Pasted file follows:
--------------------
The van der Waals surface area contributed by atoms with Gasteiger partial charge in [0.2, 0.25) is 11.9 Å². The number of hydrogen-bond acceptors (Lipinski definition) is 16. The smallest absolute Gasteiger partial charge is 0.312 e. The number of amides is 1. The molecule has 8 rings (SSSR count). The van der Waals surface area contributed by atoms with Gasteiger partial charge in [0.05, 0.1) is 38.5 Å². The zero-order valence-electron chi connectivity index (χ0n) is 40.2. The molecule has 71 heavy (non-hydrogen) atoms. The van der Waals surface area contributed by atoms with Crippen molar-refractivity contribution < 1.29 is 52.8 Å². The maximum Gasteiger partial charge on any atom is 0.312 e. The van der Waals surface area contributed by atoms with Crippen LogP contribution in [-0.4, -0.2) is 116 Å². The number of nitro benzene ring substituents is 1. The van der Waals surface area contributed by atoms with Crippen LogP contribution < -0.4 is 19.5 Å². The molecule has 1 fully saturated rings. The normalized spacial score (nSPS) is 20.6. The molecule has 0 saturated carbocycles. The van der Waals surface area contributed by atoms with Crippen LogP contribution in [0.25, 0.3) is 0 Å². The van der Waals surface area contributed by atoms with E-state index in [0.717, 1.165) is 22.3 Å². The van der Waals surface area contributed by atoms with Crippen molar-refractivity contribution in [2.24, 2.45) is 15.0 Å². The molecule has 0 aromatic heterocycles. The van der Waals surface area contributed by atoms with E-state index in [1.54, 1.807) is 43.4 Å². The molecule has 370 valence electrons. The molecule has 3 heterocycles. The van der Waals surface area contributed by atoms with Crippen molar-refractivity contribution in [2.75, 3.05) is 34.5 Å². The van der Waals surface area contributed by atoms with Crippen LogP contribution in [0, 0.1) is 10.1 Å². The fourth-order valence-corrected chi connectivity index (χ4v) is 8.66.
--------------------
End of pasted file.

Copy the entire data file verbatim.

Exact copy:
The van der Waals surface area contributed by atoms with Gasteiger partial charge in [0.2, 0.25) is 11.9 Å². The number of hydrogen-bond acceptors (Lipinski definition) is 16. The smallest absolute Gasteiger partial charge is 0.312 e. The number of amides is 1. The molecule has 8 rings (SSSR count). The van der Waals surface area contributed by atoms with Gasteiger partial charge in [0.05, 0.1) is 38.5 Å². The zero-order valence-electron chi connectivity index (χ0n) is 40.2. The molecule has 71 heavy (non-hydrogen) atoms. The van der Waals surface area contributed by atoms with Crippen molar-refractivity contribution < 1.29 is 52.8 Å². The maximum Gasteiger partial charge on any atom is 0.312 e. The van der Waals surface area contributed by atoms with Crippen LogP contribution in [-0.4, -0.2) is 116 Å². The number of nitro benzene ring substituents is 1. The van der Waals surface area contributed by atoms with Crippen LogP contribution < -0.4 is 19.5 Å². The molecule has 1 fully saturated rings. The normalized spacial score (nSPS) is 20.6. The molecule has 0 saturated carbocycles. The van der Waals surface area contributed by atoms with Crippen LogP contribution in [0.25, 0.3) is 0 Å². The van der Waals surface area contributed by atoms with E-state index in [0.717, 1.165) is 22.3 Å². The van der Waals surface area contributed by atoms with Crippen molar-refractivity contribution in [2.24, 2.45) is 15.0 Å². The molecule has 0 aromatic heterocycles. The van der Waals surface area contributed by atoms with E-state index in [1.54, 1.807) is 43.4 Å². The molecule has 370 valence electrons. The molecule has 3 heterocycles. The van der Waals surface area contributed by atoms with Crippen molar-refractivity contribution in [2.75, 3.05) is 34.5 Å². The van der Waals surface area contributed by atoms with Crippen LogP contribution in [0, 0.1) is 10.1 Å². The fourth-order valence-corrected chi connectivity index (χ4v) is 8.66.